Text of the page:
EGYPT – The Arabian Food Industries Company, popularly known as Domty has signed a Memorandum of Understanding (MoU) with Dutch dairy processor, FrieslandCampina to explore and undertake cheese export to African countries.
Founded in 1988, Domty is an Egypt-based manufacturer and marker of a range of branded white and processed cheeses and juice products.
The company has a portfolio of nearly 200 SKUs under the Domty, Damo, Gebnety and Bravo brands.
“Domty is a household name and the number-one cheese producer in the nation by market share. The Company sells to tens of thousands of retail and business customers as well as to more than 46 export destinations,” indicated the UK Regulatory in a press-release announcing the partnership.
With the partnership, the two companies are seeking to get a share of the multibillion Middle East and Africa Cheese market, which was worth US$8.52 billion in 2018 and estimated to grow at a CAGR of 4.27% to reach US$10.51 billion by 2024, according to a report by Market Data Forecast.
In addition to the collaboration, Domty is also seeking to increase its mozzarella production capacity, targeting 60 tonnes per month compared to the current 55 tonnes, reports Menaf.
To further expand its market share, the company will start distributing mozzarella cheese to small retailers and grocery stores.
“Domty is a household name and the number-one cheese producer in the nation by market share. The Company sells to tens of thousands of retail and business customers as well as to more than 46 export destinations,”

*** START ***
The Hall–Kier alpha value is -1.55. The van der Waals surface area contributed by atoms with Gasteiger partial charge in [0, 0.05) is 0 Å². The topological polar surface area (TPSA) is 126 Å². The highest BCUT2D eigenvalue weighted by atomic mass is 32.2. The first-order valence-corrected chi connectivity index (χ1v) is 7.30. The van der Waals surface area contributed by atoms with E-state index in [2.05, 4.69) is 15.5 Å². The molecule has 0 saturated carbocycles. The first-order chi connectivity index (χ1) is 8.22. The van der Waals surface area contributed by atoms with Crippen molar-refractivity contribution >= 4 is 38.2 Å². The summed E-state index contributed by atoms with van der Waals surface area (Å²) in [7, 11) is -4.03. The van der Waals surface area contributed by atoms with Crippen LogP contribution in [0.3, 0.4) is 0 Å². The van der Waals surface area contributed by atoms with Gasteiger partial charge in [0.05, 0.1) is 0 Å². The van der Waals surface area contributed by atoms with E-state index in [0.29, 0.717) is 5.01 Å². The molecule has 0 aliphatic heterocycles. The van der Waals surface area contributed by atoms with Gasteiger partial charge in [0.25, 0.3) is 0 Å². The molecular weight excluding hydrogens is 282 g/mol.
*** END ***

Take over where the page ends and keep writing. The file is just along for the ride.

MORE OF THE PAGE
The cheese sector in Africa has witnessed a couple of investments being undertaken in the recent times.
Land’Or, Tunisian dairy processor specializing in cheese making has received a €10.9 million (US$12.89m) loan financing from the European Bank for Reconstruction and Development (EBRD) to support its expansion in Tunisia and investment in Morocco.
From the total financing facility, Land’Or will use €3.1million (US$3.66m) to procure new machinery and increase the production capacity of its Tunisian plant.
It will also optimise the processes in its Tunisian plant by improving its industrial standards, investing in productivity, quality and safety.
In Morocco, the cheese maker’s sudsidiary, Land’Or Maroc Industries (LMI), will receive €7.8 million (US$9.2m) to finance the acquisition and installation of equipment at its new cheese manufacturing plant, to be built in Kenitra, north of Rabat.
This facility is expected to be operational by the end of 2021 and will have a capacity of 5,000 tons of fresh, melting and canned cheese.
Liked this article? Subscribe to Food Business Africa News, our regular email newsletters with the latest news insights from Africa and the World’s food and agro industry. SUBSCRIBE HERE